The 90’s brought us many great things, from Milli Vanilli and inflatable furniture, to fanny packs and crop tops. It also gave us a great generation of fireplaces that warmed our homes as we watched the OJ Simpson car chase. But time has come to replace those fireplaces with newer models that offer higher efficiency, better features, and a more current look.
Here are a few items to consider when talking with a client who might be looking at a retrofit of their existing direct vent fireplace with a newer model.
Reasons for a Retrofit
There’s a few reasons to update an existing direct vent fireplace, including a visual update, new technology, home automation, and rebate offers.
Young families moving into older homes are immediately noticing that an older fireplace poses a variety of safety concerns. Sharp exposed louvers and units without safety screens pose a risk to small children, and replacing those fireplaces with something more family-safe is high on the priority list.
Along with replacing single pane windows and drafty doors, homeowners should consider their fireplace chase an item to remedy for home efficiency. Modern codes dictate that a chase on an outer wall be properly insulated, and combining this with a high efficiency fireplace can create a great benefit to energy savings.
Square footage is becoming more and more valuable, so installing a shallower unit such as the DelRay Linear (only 14 ¼” deep) can help reduce the encroachment on the living space while still providing an impressive fire display.
All of these points should be considered along with the most important reason of all: aging gas appliances should be replaced at regular intervals for safety reasons.
Dimensions of the Fireplace and the Fire-space
In addition to the client’s personal preferences, the physical size of the fireplace itself should be considered when speccing out an installation. For instance, a space with a long wall and shorter ceilings might be more suited to a linear fireplace. Whereas taller rooms or a squared wall might be more appropriate with a traditional shaped fireplace.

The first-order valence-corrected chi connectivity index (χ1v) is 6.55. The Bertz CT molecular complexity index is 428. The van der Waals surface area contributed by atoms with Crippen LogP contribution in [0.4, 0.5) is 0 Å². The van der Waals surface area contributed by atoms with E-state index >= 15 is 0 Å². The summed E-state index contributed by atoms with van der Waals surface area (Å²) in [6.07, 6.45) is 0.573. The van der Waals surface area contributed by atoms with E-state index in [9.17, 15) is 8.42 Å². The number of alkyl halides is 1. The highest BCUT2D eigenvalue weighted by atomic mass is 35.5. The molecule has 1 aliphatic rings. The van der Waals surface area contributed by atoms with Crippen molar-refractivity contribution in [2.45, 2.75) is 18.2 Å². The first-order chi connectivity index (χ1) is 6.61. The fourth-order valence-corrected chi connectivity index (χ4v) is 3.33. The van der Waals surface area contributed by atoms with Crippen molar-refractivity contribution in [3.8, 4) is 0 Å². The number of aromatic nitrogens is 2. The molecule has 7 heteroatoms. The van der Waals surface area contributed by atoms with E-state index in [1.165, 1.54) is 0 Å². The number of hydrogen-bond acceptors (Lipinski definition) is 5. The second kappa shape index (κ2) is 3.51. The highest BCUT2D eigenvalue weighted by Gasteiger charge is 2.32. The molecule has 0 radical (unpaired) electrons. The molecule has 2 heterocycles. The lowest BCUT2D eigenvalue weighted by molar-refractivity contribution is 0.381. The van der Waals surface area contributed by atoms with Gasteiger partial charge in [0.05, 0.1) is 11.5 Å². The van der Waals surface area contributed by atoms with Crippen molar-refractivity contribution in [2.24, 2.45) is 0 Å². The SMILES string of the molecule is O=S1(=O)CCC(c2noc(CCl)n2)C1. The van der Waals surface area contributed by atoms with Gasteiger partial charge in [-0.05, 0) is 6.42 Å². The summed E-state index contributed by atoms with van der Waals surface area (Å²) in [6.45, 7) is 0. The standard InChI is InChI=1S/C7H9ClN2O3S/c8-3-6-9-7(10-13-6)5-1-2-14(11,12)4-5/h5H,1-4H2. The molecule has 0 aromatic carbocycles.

Dimensions for Retrofits
When the proposition of a retrofit comes into light, significant time and money can be saved if attention is paid to the goal of having the least amount of adjustments made from the exiting installation to the new one. This can be done in a few ways…
For rear vented units, if the vent center on the new unit is the same (within 1/2″) as the old unit, then a lot of installation headaches can be avoided. Generally the same vent exit point can be used as long as new venting and termination is used. Pay close attention to building codes that might have changed since the time the last fireplace was installed, as other adjustments might need to be made to the framing structure.
If the replacement unit is dedicated 5/10 venting then you might have a difficult task using the same vent route as a unit that used 5/8 or 4/7.
Framing & Finishing
Even when taking modern building codes into account, many new fireplace models can be fitted into the existing framing of the previous unit. With this in mind, be sure to check for damage or wear to the current framing and review the clearances for the replacement unit.
The fireplace finishing material is generally not salvageable from the previous install. This can be a positive as new developments have permitted many new finishing options, such as wood facing for the DelRay Square and no more requirements for a noncombustible hearth.
Home Owners Associations
Also known as Strata Associations in Canada, HOAs can be a headache for condo owners and installers alike and complicate many larger scale retrofit projects. Items to consider during the quoting process should include:
What’s Behind That Wall?
A project can go off the rails completely if a project is approved, with units on site, and then when the wall is opened up you discover plumbing, or even structural members in the way of your planned install. Best practice is to not provide a quote or suggest a unit for retrofit until you know exactly what is behind the finishing.
Some HOAs may have requirements for how the fireplace termination looks on the outside of the building. Many times they will insist that the existing termination must be used in order to continue the look of the building, or have specific requirements on the termination paint color.